Microsoft has recently released its June 2012 security update and with it the company also released an advisory to warn customers of a serious zero-day exploit that affects Internet Explorer. While there isn’t a permanent patch for this issue, the Redmond company has made available a “Fix it” solution.
In order to exploit the flaw
, an attacker has to host a website that contains a malicious webpage. The cybercriminal would have to social engineer the victim to convince him/her to visit the domain.
If exploited successfully, the vulnerability would allow the attacker to gain the same rights as the customer who is logged in at the time.
that the existence of this security hole and the fact that it’s actively exploited may have been the factors that determined Google to introduce the “state-sponsored attack” warnings
. We believe this to be true based on the advisory that the search engine giant has released on its security blog.
Some users might be aware of the fact that one of Microsoft’s security bulletins, MS12-037, has addressed a similar issue in Internet Explorer, but that’s not the same as the vulnerability that remained unpatched.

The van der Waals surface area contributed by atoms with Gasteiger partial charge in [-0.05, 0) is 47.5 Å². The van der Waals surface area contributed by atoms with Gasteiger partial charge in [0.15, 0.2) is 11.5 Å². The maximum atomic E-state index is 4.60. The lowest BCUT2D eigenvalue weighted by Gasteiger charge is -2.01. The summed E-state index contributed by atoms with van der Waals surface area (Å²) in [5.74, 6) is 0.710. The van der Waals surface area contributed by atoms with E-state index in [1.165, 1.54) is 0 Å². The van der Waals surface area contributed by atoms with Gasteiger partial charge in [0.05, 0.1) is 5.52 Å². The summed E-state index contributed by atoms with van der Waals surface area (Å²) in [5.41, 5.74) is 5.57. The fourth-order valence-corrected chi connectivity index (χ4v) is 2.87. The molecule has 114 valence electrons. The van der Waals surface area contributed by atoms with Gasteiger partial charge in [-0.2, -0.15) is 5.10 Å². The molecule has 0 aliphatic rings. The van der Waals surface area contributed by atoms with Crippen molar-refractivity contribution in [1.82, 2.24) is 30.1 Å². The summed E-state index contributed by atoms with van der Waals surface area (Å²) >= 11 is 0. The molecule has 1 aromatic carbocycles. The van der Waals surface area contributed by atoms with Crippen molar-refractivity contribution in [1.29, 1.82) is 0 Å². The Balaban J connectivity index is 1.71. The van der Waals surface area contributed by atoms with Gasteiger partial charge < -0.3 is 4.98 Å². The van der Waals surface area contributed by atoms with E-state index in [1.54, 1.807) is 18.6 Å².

According to experts from McAfee, this particular attack is also active in the wild and exploits a use-after-free weakness. A detailed analysis of the flaw has revealed that it works on all major Windows platforms, including Vista and 7.
“It leverages return-oriented programming (ROP) exploitation technology to bypass with data execution (DEP) and address space layout randomization (ASLR) protections, and hook-hopping evasion techniques to evade host-based IPS detections,” McAfee’s Yichong Lin explained
“It requires the victim’s system to run an old Java virtual machine that came with a non-ASLR version of msvcr71.dll. If Java is not installed or there is no non-ASLR version of msvcr71.dll in the system, the exploit won’t work, although it will cause IE to crash.”
To patch this Internet Explorer vulnerability users are advised to install the latest updates.
For the unpatched flaw the company has released the 2719615 security advisory
, along with the Fix It solution that’s available here
We want to clarify that the first vulnerability we described is actually in Microsoft XML Core Services, Internet Explorer being used as the attack vector.
“Microsoft released a Fix it in Security Advisory 2719615 as a safe, easily applied workaround to help protect customers from attackers attempting to exploit the MSXML issue through Internet Explorer,” said Yunsun Wee, director at Microsoft Trustworthy Computing
“The vulnerability does not reside in IE but because the browser may be used as an attack vector, Microsoft encourages customers to apply the workaround to their browsers until we release a security update.”